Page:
Toxic cocktail in crackers causes lasting health damage | Latest Delhi News

Being exposed to smoke from firecrackers is equivalent to smoking hundreds of cigarettes in minutes and the chemicals in the smoke not only cause immediate breathing difficulties and skin irritation, but in the long term could even increase the risk. of cancer, according to several scientists.

Every year on Diwali, the concentration of ultrafine PM2.5 particles containing a variety of heavy metals and toxic chemical compounds multiplies between the evening and the next morning as people set off firecrackers. For example, in 2021, the concentration of PM2.5 went from an average peak of 234 micrograms per cubic meter of air (ug/m3) the day before to 729 ug/m3 at 3 a.m. after the celebrations, which included the widespread use of fireworks. illegally.

However, these are average levels of recordings at the monitoring stations. What they don’t capture is the intensity and effects of acute exposure when the firecrackers are ignited.

“We conducted a study in 2020 in Delhi to verify PM 2.5 readings indoors and outdoors on Diwali day. While the concentration outdoors ranged from 1,200 to 1,400 ug/m3, indoors, where levels were around 70 to 80 ug/m3 the day before, they reached around 500 to 700 micrograms per meter cube,” said Dr. Arun Sharma, President of the Society for the Indoor Environment (SIE).

India’s Central Pollution Control Board considers a PM2.5 concentration above 40 ug/m3 to be dangerous. The World Health Organization (WHO) sets the safe threshold even lower, at 5ug/m3.

Exposure to such high levels is particularly dangerous for people already suffering from diseases such as asthma and people in vulnerable age groups, such as children and the elderly. But, added Sharma, this high concentration does not even spare healthy people. “The impact on non-vulnerable groups is seen more in the long term and is often linked to lung damage,” Sharma said.

Among healthy, one-time firecrackers and general city-wide ambient pollution may not cause the same damage as for vulnerable people, but even they are at high risk if they are near firecrackers for long enough, said a second expert, Dr. Ravindra Khaiwal, professor of environmental health in the Department of Community Medicine and School of Public Health at the Postgraduate Institute of Medical Education and Research (PGIMER).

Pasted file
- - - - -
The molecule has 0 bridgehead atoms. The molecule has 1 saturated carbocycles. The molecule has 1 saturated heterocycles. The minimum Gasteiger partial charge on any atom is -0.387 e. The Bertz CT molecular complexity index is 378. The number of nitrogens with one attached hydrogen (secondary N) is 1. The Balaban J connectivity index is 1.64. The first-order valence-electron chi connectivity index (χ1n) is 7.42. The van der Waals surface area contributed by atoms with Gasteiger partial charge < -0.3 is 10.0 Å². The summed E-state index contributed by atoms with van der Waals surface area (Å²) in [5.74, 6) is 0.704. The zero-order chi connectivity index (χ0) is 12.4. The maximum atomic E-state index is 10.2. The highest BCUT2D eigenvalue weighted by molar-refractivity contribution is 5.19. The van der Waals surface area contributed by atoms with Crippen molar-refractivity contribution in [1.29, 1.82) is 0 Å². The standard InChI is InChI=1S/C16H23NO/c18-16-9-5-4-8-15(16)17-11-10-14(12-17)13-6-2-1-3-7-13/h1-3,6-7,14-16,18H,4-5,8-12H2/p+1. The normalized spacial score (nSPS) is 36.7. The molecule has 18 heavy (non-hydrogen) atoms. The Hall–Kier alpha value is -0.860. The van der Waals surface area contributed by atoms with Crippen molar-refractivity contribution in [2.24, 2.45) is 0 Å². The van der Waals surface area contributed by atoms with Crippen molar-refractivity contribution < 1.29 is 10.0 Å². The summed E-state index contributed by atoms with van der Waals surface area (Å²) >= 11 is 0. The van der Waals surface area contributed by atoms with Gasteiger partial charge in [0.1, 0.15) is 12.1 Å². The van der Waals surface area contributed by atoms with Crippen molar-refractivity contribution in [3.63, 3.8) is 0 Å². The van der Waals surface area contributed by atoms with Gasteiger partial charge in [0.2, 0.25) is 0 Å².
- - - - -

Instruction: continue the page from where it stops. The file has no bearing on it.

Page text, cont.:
“We usually categorize people into two groups. The vulnerable group is the one that includes children, pregnant women, the elderly and people with comorbidities. Here they can have short-term effects such as upper respiratory irritation, skin infections, breathing difficulties, and severe cases of asthma. Healthy people can also see such symptoms, but it depends on the period of exposure and the concentration dose, which is usually very high on Diwali and can range from 500 micrograms per cubic meter to 1500 micrograms per cubic meter,” he said. said.

A scientist from the Council for Scientific and Industrial Research (CSIR) provided a more detailed picture of the potential short- and long-term damage. “Firecrackers mainly consist of four main ingredients – an oxidizer, a fuel, dyes and binders – and each of them has a different impact on human health,” said this person, asking not to be named because of the social and political divisions on the subject. use of firecrackers.

“Nitrates and chlorates are most often used as oxidants. Aluminum compounds, barium nitrates and copper are used as colorants. Metals are also used to regulate the rate of reaction in various fireworks,” this person said, before explaining how these families of elements and compounds affect humans.

A scientist from the Council for Scientific and Industrial Research (CSIR) provided a more detailed picture of the potential short- and long-term damage.